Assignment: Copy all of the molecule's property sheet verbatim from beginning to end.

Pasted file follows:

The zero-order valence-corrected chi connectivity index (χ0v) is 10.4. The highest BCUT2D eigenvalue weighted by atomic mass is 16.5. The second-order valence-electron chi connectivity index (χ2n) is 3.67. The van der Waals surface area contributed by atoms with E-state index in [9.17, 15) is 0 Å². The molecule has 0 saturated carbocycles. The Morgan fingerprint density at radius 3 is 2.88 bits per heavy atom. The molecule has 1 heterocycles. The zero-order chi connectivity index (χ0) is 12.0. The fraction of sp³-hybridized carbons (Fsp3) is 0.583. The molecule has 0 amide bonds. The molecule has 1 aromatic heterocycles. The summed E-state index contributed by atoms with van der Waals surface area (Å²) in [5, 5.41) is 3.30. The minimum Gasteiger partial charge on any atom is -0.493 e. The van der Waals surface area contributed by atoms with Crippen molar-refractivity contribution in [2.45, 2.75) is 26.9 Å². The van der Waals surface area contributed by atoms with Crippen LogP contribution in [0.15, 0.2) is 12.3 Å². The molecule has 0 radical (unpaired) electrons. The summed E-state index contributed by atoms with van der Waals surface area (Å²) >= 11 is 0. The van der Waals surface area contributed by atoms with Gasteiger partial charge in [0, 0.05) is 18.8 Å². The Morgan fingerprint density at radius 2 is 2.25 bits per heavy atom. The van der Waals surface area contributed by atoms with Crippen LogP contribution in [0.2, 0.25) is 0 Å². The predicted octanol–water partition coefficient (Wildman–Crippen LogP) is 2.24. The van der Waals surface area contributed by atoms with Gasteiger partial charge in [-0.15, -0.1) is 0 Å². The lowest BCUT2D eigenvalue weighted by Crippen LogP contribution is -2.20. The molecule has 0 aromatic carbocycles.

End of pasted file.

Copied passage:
The zero-order valence-corrected chi connectivity index (χ0v) is 10.4. The highest BCUT2D eigenvalue weighted by atomic mass is 16.5. The second-order valence-electron chi connectivity index (χ2n) is 3.67. The van der Waals surface area contributed by atoms with E-state index in [9.17, 15) is 0 Å². The molecule has 0 saturated carbocycles. The Morgan fingerprint density at radius 3 is 2.88 bits per heavy atom. The molecule has 1 heterocycles. The zero-order chi connectivity index (χ0) is 12.0. The fraction of sp³-hybridized carbons (Fsp3) is 0.583. The molecule has 0 amide bonds. The molecule has 1 aromatic heterocycles. The summed E-state index contributed by atoms with van der Waals surface area (Å²) in [5, 5.41) is 3.30. The minimum Gasteiger partial charge on any atom is -0.493 e. The van der Waals surface area contributed by atoms with Crippen molar-refractivity contribution in [2.45, 2.75) is 26.9 Å². The van der Waals surface area contributed by atoms with Crippen LogP contribution in [0.15, 0.2) is 12.3 Å². The molecule has 0 radical (unpaired) electrons. The summed E-state index contributed by atoms with van der Waals surface area (Å²) >= 11 is 0. The van der Waals surface area contributed by atoms with Gasteiger partial charge in [0, 0.05) is 18.8 Å². The Morgan fingerprint density at radius 2 is 2.25 bits per heavy atom. The van der Waals surface area contributed by atoms with Crippen LogP contribution in [0.2, 0.25) is 0 Å². The predicted octanol–water partition coefficient (Wildman–Crippen LogP) is 2.24. The van der Waals surface area contributed by atoms with Gasteiger partial charge in [-0.15, -0.1) is 0 Å². The lowest BCUT2D eigenvalue weighted by Crippen LogP contribution is -2.20. The molecule has 0 aromatic carbocycles.